Does the US even have a strategy?

-The US does not have a strategy in any way that any person who has ever put together a plan of action or strategy for a business, construction project or even a kids’ soccer game would expect. Rather the US is simply reacting to events in Syria and Iraq that failed to meet the hopes and aspirations of politicians and politically inspired planners in Washington DC over the last decade and a half. This really has been and continues to be a foreign and military policy based upon allegiance to neoconservative ideology, whether carried out by a Democratic or Republican administration, and propelled by “hope” that things will fall in line with expectations due to an unwavering belief in American superiority and faith in the righteousness of American supremacy. The US has found its role in both Iraq and Syria by unleashing sectarian conflict in Iraq and Syria and then being disappointed when those sectarian forces have ignited civil wars that cannot be controlled. For example, since 2011, in Iraq the US hoped to use the Shia dominated government to control Sunni discontent and to keep the violence of the Islamic State in check, while in Syria, right across the border, the US hoped to utilize Sunni discontent and the Islamic State’s violence to overthrow the Syrian government.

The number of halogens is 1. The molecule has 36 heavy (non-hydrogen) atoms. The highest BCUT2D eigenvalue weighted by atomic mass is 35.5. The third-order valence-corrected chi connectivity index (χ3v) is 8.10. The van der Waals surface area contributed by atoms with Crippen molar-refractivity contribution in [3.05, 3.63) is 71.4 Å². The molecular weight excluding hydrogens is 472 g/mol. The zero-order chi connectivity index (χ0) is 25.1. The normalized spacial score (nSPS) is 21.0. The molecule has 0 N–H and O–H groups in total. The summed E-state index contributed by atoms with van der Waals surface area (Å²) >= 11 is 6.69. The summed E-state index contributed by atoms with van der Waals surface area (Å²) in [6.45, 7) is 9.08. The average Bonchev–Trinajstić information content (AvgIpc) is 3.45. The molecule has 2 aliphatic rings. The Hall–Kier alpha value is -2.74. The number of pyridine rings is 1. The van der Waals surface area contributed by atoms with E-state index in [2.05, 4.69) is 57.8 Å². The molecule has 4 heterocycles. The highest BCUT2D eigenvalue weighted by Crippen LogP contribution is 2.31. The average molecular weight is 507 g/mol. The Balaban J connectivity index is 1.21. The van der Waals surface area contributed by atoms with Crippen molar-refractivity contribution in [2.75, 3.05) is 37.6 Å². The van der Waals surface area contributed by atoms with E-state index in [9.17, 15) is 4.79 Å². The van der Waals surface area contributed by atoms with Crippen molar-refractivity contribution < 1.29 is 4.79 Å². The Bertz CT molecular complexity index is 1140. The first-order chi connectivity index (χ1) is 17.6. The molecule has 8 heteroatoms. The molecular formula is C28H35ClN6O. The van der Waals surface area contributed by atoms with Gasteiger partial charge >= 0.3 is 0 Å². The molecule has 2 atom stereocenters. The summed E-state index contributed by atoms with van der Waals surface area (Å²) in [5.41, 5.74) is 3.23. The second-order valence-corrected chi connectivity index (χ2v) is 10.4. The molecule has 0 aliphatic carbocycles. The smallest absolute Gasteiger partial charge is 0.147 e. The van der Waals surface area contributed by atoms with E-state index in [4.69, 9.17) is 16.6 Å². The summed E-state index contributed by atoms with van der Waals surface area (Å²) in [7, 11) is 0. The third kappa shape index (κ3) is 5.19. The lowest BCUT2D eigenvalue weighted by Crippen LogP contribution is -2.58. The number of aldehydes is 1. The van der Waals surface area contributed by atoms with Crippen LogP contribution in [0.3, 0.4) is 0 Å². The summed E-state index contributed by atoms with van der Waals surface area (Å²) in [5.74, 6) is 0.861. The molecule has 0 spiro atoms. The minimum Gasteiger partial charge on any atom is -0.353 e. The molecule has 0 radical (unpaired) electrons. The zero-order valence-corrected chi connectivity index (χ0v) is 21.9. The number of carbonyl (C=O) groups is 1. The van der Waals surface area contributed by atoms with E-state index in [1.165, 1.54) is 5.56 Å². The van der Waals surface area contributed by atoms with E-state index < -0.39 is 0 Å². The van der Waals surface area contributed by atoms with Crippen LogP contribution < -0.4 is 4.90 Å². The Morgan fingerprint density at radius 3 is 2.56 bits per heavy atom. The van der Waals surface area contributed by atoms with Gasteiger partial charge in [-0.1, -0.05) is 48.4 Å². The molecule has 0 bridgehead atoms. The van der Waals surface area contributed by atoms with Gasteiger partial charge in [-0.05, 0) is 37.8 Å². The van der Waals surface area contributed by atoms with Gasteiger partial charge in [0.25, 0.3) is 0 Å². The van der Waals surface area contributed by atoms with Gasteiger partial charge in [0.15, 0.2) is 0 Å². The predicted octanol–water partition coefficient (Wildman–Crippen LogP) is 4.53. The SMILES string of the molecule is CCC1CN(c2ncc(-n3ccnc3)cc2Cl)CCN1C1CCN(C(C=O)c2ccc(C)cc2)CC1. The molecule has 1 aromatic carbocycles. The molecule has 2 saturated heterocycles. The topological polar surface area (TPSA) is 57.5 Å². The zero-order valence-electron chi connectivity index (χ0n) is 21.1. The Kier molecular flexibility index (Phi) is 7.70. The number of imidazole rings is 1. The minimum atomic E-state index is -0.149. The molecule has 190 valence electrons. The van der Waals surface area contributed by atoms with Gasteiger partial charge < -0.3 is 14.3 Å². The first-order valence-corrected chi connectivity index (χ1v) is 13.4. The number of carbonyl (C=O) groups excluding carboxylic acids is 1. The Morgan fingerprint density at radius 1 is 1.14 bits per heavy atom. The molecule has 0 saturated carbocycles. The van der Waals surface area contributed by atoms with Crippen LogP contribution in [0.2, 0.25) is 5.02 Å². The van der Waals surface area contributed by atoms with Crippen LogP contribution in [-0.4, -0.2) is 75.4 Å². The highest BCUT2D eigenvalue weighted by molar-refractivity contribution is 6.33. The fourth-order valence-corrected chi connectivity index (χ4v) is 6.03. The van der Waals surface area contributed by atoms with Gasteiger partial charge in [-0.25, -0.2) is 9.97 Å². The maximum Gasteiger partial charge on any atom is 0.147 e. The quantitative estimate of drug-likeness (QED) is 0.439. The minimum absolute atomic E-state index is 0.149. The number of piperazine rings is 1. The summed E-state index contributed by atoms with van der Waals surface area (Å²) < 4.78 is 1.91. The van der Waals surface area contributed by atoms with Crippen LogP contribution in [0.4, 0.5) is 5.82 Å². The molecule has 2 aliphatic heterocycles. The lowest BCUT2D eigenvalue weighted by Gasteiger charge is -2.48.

What is apparent is an American strategy in the Middle East that is astonishingly detached from reality, let alone history, both this and last century’s. The success of such a policy as America’s would require the intervention of a determinist deity, such as Atlas, to hold together the badly fracturing Middle East that had previously been held together, in definition, by America’s massive arms and financial support to despotic monarchies, revolutionary groups, and unquestioned support of Israel. Such a house of cards could never stand.

BDA, Genocide and Oil in Iraq

From the Huffington Post on September 2:

Utilizing the data published from the United States Central Command, The Guardian has put together a database of targets struck by American aircraft in Iraq since August 9. Particularly important is the spreadsheet that includes the U.S. military’s battle damage assessment (BDA) against Islamic State targets.